On the walk up Comox St. to the market on Saturdays, I pass by an apartment window with a row of twelve Queen Elizabeth II figurines on display, each holding a black purse, each waving that magesterial wave with a white gloved hand. The queens are roughly six inches tall, solar powered, and their bobbly hands never tire.
The first fact of the world is that it repeats itself writes Robert Hass in his essay “Listening and Making,” and it’s true, one doesn’t have to go far to discern some pattern or other, and anyways, we humans are hard-wired to sniff them out. Yet, down the row, the queen second to the end wears not blue but yellow, and holds a white purse. She is ever so slightly fancier than all the others. Hass continues: Repetition makes us feel secure and variation makes us feel free. This queen in yellow is the unexpected twist that makes the whole spectacle so compelling. A disruption to any pattern causes a disorientation necessary to our human existence. In art, as in life, it’s this shift out of the pattern (to return moments later, or immediately) that reminds us we’re alive.
Repetition is spontaneous, impels a reader forward or demands attention, inundates or decimates. In poetry (and stories too) it is one of those internal structures that fades into the background so even close readers might miss it entirely. Like the giant pillar running up the center of a pagoda (we know it’s there but can’t see it), repetition is one of those invisible elements that gives the whole structure its strength.
I am enamoured with the repetitive mode. At the level of language, I’m drawn to the simple recurrence of words. Matthew Rohrer pays particular attention to repetition in his poem “A Little Rain,”
Everything beneath the roof
of trees is sticky
from the trees.
The trees have gifted the ground with their stickiness, and the word trees is a gift too, a kind of trade within these two short lines. This kind of repetition creates a tiny, satisfying circuit. Further on in the poem he writes:
comes from lions. It goes
back to water.
How simple, to describe a fountain in this way. In poems like this, not only is the sonic experience of the word a presence, but the image too, like a too-bright light flashing across the eyelids long after the eyes have closed.
Here’s a few lines from Mary Ruefle’s poem “Jumping Ahead”:
If only I'd understood that loneliness
was just loneliness, only loneliness
and nothing more.
The sound of loneliness is like a little bell that tinkles in my ear in a sad way. The texture of the word has a little downward slope, and the echo here describes the experience of the feeling so precisely. But by repeating the word, Ruefle has also totally obliterated its influence. That four beat “and nothing more,” along with the sudden absence of the word, renders the feeling of loneliness useless, literally reducing it to nothing.
A final example: Here is a list of repetitions from Brenda Shaughnessy’s 36-line poem “I Have A Time Machine”: But, but, travel, time, time, next, next, zipping, zipping, window, fish, fish, the past, sometimes, sometimes, myself, myself, me, me, explode, explosion, mother, mother’s mother’s mother, fish, window, travelling, time, the past. I stare in awe at the mastery, I circle and re-circle the words. Like a queen on display in a window, the poem waves metronomically at me, a little smug. She has gotten away with something but I can’t tell what.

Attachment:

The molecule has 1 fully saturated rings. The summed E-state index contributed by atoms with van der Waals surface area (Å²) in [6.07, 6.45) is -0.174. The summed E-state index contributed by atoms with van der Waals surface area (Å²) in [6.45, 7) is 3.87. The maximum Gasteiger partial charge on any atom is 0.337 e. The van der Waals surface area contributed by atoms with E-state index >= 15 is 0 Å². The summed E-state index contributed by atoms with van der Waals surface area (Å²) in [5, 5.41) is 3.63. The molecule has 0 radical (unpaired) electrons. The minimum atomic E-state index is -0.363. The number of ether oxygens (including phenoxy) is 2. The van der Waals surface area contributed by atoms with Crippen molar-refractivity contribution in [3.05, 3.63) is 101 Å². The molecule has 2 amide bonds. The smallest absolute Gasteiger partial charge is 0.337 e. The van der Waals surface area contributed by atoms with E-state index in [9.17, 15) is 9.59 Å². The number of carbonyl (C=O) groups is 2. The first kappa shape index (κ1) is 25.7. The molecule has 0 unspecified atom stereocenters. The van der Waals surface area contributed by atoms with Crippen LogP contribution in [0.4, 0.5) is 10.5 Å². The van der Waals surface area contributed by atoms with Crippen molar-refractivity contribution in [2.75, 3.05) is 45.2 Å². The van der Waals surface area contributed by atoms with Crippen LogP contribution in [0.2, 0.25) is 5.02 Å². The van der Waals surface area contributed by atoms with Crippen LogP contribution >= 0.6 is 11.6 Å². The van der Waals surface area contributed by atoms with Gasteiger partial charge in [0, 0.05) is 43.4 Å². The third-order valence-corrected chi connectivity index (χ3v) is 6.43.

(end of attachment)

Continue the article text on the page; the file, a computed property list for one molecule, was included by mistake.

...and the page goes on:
The act of writing is to enter into the repetitive mode. I sit at the kitchen table at roughly the same time every day (or once a week, or twice a week). I have a cup of coffee, some poems to read, my notebook. I sit sit sit. To be in the moment of writing, open to possibility, to the strange tacks the imagination may take, is brave. To let the pattern be disrupted, and then to drag that pattern back into existence, is hard work. But the ritual of writing is fortifying. By invoking a necessary repetitive practice one gains access to the imagination. It is here where the pattern is disrupted, and the real transformation takes place. Eventually, it will resume: dishes in the sink, emails to answer. But for a time, a new rhythm is discovered.
What these experiences must touch in us is the rhythm of our own individuation. That’s Hass again. I love the tail end of this line: the rhythm of our own individuation. Feeling alive, feeling safe, a back and forth so human it’s innate in us. The part rhythm plays in the work of the imagination can’t be ignored. I’m reminded of a Dean Young poem, “Romanticism 101” that concludes with the lines:
Then I realized repetition could be an ending.
Then I realized repetition could be an ending.
The queens wave each time I pass. The world stops, then starts again. Yes, for sure I’m alive.
Hass, Robert. “Listening and Making,” from 20th Century Pleasures: Prose on Poetry. The Ecco Press, New Jersey.1984. pp. 107 – 133. Print.
Rohrer, Matthew. “A little rain,” from Surrounded by Friends. Wave Books, Seattle. 2015. pp. 8. Print.
Ruefle, Mary. “Jumping Ahead,”* from Trances of the Blast. Wave Books, Seattle. 2014. pp. 62 – 63. Print.
Shaughnessy, Brenda. “I Have a Time Machine,” from The New Yorker, July 20, 2015. Online.
*With thanks to Curtis AuCoin for reminding me about those Mary Ruefle lines.
Sheryda Warrener lives in Vancouver, where she teaches poetry at the University of British Columbia. Her poems have appeared in Arc, The Malahat Review, Event, and the Believer, among other journals. She is the author of Hard Feelings (Snare/Invisible 2010), and a new collection of poems Floating Is Everything, from Nightwood Editions.
Oh, I know that queen. She waves at me as I go for coffee in our local Chocolate Factory. How wonderful to see her employed in another old colony! And your essay is truly refreshing, a band of thoughts expressed without filagree or pomposity. Great! Thanks.
Post a Comment